- November 6, 1998
Portland's smoking ban goes too far
By SHAWN P. O'LEARY
As I see it, democracy isn't such a wonderful system of governance after all.
I find it safe to assume that virtually everyone in the country would bristle
at the thought of their personal liberties falling subject to the whim of the
electorate. However, this is exactly what happens far too often.|
This past Tuesday voters in Portland voted to sustain a ban on smoking in all restaurants in the city. On the surface it seems to many people to be a well-founded ban, but consider for a moment what that implies. A group of voters have made a decision as to how a business person chooses to operate his/her establishment. I ask one question in regard to this: Is this really fair?
Proponents of the ban said that it was a matter of health, public good, etc. Perhaps, but it seems to me that since restaurant owners operate in a free-market atmosphere that some would come to ban smoking while others would not. Simply put, patronize the restaurants which reflect your smoking preferences. If allowing smoking is indeed bad for business, the policy of the restaurant will change and visa-versa.
By virtue of that vote, the ability of Portland's restaurant owners to make decisions crucial to their business has been diminished. What right does anyone have to dictate how anyone else can control their holdings? Those restaurants do not belong to the public, yet the public claims to have authority to control aspects of its operation. In my opinion, if you don't like the smoking policy of a particular restaurant you have two choices: A.) Buy the restaurant and change the policy or B.) go somewhere else.
We live in a society which claims to hold our personal liberties near and dear, however we trample upon the liberties of those in the private sector. Cities can change zoning ordinances in order to prevent a landowner from developing a certain industry or business, a single vote strips a restaurant owner from developing his/her own policy for their business, and companies which are too successful are challenged and/or curtailed by the government (i.e. AT&T and Microsoft).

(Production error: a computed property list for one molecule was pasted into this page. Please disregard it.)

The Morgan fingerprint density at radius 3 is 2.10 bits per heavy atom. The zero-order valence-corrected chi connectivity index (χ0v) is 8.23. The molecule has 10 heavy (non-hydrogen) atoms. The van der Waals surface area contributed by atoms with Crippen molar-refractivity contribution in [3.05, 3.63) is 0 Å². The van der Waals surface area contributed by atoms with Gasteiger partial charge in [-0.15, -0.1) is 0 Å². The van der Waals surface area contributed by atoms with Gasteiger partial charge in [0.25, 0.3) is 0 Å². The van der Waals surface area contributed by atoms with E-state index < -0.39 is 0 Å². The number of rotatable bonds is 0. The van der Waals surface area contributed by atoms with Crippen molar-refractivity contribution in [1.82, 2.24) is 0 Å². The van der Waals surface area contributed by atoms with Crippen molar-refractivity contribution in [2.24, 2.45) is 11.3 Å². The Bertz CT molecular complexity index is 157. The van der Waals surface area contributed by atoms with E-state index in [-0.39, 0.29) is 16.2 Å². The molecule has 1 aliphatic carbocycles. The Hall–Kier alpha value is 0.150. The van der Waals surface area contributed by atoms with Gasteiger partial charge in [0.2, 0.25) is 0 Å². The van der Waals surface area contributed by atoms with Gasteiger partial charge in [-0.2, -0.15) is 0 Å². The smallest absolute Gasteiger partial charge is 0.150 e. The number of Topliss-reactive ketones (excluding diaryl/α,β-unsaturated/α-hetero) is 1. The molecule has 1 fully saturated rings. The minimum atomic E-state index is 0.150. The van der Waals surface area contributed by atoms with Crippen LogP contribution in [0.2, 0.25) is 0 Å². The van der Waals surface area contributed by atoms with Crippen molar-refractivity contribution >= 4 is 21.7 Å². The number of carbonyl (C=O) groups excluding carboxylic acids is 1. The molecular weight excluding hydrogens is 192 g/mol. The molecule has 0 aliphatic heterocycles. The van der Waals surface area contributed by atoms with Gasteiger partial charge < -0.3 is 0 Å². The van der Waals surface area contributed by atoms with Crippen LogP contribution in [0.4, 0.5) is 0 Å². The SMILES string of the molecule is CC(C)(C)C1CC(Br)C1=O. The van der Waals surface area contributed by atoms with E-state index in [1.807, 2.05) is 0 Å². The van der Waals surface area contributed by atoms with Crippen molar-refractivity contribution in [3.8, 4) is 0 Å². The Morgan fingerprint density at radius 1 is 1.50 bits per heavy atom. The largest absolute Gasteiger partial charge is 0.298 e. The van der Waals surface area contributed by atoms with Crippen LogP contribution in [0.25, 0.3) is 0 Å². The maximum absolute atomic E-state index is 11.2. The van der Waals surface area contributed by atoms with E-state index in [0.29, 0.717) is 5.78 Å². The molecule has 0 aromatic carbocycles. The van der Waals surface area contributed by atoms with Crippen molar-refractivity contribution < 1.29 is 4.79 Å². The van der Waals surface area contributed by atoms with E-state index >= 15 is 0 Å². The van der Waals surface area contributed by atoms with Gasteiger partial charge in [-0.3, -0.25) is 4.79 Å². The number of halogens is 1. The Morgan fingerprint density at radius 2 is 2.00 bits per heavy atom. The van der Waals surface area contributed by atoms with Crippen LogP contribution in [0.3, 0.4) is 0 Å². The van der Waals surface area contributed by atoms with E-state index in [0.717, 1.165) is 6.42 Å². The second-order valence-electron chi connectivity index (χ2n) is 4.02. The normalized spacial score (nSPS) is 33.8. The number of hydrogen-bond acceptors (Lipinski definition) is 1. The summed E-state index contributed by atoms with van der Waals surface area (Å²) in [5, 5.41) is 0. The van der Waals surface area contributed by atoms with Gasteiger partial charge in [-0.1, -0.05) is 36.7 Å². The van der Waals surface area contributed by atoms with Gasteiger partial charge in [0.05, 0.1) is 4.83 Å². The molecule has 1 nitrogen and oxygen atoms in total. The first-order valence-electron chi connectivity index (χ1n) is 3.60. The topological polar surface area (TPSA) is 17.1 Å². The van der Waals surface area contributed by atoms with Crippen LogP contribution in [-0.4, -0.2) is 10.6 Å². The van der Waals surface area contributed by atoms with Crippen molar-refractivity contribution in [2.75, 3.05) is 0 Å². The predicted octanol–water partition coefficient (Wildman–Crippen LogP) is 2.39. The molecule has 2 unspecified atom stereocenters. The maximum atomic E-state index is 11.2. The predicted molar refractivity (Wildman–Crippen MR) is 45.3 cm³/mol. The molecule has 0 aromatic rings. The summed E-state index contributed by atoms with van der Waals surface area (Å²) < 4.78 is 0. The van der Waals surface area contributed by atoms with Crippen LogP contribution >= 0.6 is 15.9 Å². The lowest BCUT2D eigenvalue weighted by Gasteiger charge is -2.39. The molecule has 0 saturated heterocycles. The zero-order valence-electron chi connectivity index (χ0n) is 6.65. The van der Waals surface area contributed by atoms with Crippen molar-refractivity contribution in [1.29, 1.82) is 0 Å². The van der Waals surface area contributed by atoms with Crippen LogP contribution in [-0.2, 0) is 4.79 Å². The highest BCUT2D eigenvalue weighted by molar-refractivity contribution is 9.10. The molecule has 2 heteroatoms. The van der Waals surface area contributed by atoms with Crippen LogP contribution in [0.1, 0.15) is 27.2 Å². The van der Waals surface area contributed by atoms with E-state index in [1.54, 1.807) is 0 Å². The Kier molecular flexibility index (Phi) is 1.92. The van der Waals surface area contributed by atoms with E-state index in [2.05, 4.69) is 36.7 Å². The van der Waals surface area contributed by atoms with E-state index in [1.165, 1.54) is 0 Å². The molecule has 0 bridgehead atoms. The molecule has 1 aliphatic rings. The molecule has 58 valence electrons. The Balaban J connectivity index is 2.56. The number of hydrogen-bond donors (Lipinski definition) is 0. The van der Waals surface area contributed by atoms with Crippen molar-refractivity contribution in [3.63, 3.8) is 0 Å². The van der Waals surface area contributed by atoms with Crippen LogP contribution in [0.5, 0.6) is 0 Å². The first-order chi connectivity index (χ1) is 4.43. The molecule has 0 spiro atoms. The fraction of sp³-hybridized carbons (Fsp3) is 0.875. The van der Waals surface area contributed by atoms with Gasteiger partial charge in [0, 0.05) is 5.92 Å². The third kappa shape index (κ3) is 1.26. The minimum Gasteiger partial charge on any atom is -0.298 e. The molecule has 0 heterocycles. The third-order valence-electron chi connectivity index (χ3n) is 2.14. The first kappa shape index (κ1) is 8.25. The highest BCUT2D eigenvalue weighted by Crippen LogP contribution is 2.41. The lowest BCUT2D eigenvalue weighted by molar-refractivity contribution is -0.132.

The latter reference is now underway. As you read this article Microsoft is under fire from the Justice Department for no less than simply being too good at what they do. As far as the United States is concerned you can start a company, be aggressive, employ lots of workers, but don't you dare be so successful so as to corner the market. Free enterprise is in many ways the most glorious facet of our nation, I venture to guess that the same is not said of government policy and those that craft it.
I realize that Netscape and America Online (AOL) contend that Microsoft uses
its market dominance to "muscle-out" competition, but quite frankly if either
of those companies were able to bring a viable alternative product to the
market they wouldn't be complaining. It isn't that Netscape and AOL cannot
compete with Microsoft due to Microsoft's status, its that these companies
consistently fail to provide a quality product that can contend with those of
Microsoft. In this sense, the U.S. government by virtue of its legal actions
against Microsoft, is punishing the creativity and ingenuity of one company and
rewarding the shortcomings of others. Is this your picture of a true
Back To Index
© 1998 The Bates Student. All Rights Reserved.
Last Modified: 11/08/1998
Questions? Comments? Mail us.